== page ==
This post excerpts from Building a Democracy Machine: Toward an Integrated and Empowered Form of Civic Engagement by Pennsylvania State University Professor John Gastil, the latest contribution to the Ash Center’s working paper series. Gastil is a leading scholar on deliberative democracy who headlined a spring 2015 panel discussion at the Ash Center on Citizens Initiative Review.
In Building a Democracy Machine, Gastil proposes a way to connect and unleash the latent potential of the dozens—and possibly hundreds—of available online platforms all aiming to facilitate civic engagement. With the intent of attracting feedback and collaborators, Gastil lays out both a vision and a practical plan for building a civic web portal that could generate the empowered deliberation and public legitimacy that healthy democratic governance needs. In the excerpt below, Gastil begins his paper by making the case for rethinking our current models of public consultation and engagement, mining the literature for what we have learned about designing effective deliberation and participation mechanisms, and highlighting some of the notable digital tools that would comprise the foundation of a new ‘Democracy Machine’. Continue reading
This post kicks off a second round of blog postings that explore affordable housing as a challenge to the health of democracy in cities and major urban areas. These new posts—three interviews exploring the political trajectories of affordable housing in London, Paris, and New York—are edited by Harvard Kennedy School Assistant Professor of Public Policy Quinton Mayne, who also writes the introductory post below.
This post by Emily Shaw, originally published by Data-Smart City Solutions, is based on her recent paper in an ongoing series published by Data-Smart City Solutions exploring data-related facets of civic engagement in today’s cities. Shaw first defines “open data” and then describes some of the different ways that local, state, and federal governments have been opening their data, starting with early efforts by the U.S. Census and sites such as THOMAS from the U.S. Congress. Shaw also examines the political and other motivations behind opendata initiatives, including the mandate to do more with less, improving internal data use, and improving communication between governments and the public. Finally, she offers useful suggestions for governments looking to begin the process of opening up their data. Download a PDF version of Emily’s full paper here.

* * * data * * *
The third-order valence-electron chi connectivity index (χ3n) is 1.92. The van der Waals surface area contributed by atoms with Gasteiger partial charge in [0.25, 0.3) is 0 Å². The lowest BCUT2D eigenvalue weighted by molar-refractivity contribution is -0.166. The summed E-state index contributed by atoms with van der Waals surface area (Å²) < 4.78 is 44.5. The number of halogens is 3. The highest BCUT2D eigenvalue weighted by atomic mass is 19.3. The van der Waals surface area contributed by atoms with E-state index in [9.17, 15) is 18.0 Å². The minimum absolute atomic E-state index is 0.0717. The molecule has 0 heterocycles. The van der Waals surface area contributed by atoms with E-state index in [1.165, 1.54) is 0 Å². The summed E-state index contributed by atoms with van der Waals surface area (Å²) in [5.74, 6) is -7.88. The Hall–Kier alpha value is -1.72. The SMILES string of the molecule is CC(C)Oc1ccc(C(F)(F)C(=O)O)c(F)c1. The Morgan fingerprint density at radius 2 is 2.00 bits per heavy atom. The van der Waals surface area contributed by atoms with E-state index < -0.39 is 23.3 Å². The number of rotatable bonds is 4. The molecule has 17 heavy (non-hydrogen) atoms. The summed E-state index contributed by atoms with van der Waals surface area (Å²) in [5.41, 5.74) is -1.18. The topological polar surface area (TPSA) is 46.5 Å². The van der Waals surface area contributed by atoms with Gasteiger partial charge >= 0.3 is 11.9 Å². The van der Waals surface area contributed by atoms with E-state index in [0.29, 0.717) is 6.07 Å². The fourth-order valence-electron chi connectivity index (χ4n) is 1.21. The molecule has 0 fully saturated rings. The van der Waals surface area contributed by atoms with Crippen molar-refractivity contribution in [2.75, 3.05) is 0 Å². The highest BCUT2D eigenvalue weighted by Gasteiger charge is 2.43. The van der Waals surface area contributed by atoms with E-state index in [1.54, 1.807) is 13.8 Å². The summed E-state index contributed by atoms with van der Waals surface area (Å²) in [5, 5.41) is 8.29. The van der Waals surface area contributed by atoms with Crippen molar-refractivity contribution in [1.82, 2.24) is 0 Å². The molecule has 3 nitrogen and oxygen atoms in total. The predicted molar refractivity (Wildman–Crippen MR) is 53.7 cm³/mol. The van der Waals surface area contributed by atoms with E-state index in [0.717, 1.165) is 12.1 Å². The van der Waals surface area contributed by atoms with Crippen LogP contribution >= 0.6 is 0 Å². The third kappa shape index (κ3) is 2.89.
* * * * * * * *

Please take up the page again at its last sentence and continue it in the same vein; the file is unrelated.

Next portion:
Below is an excerpt from Leah Wright Rigueur’s 2015 book The Loneliness of the Black Republican: Pragmatic Politics and the Pursuit of Power. An Assistant Professor of Public Policy at the Harvard Kennedy School, Wright Rigueur’s research interests include 20th century United States political and social history and modern African American history, with an emphasis on race, civil rights, political ideology, the American two-party system, and the presidency. Hear more at our book talk with Wright Rigueur on April 1, 2015.
The book examines the “intersection of race, civil rights, conservatism, and party politics” and traces almost half a century between 1936 that marked the political realignment of the new deal and 1980 that heralded the beginning of the Reagan revolution. The author peels away the stereotypes and simplistic characterizations that deem to define African American Republicans. She studies the motivation, efforts and contributions of African American conservatives: activists, officials, middle class professionals and politicians at the local, state and national level who “attempted to influence the direction of conservatism—not to destroy it but rather to expand the boundaries of the ideology in order to include black needs and interests.” Continue reading
In his paper (When) Race Matters: The Effect of Immigrant Race and Place on Support for Immigration Restriction, Ash Center Post-Doctoral Democracy Fellow Jason Anastasopoulos explores triggers of “racial threat.” He posits that several factors, including skin color and geographic proximity, induce racial threat and suggests the long-term implications of these factors on support for anti-immigration laws. The paper is part of a series of Ash Center Workshops on Immigration, Race, and Ethnicity (WIRE), a bi-monthly seminar style forum for Harvard and Boston area researchers and students working on topics of immigration, race and ethnicity from a diverse variety of perspectives. This semester’s workshop themes include Experiments on Race, Immigration, and Public Policy; Economic Impacts of Immigration and Immigration Policy; and Ethics of Immigration and Immigration Policy. Continue reading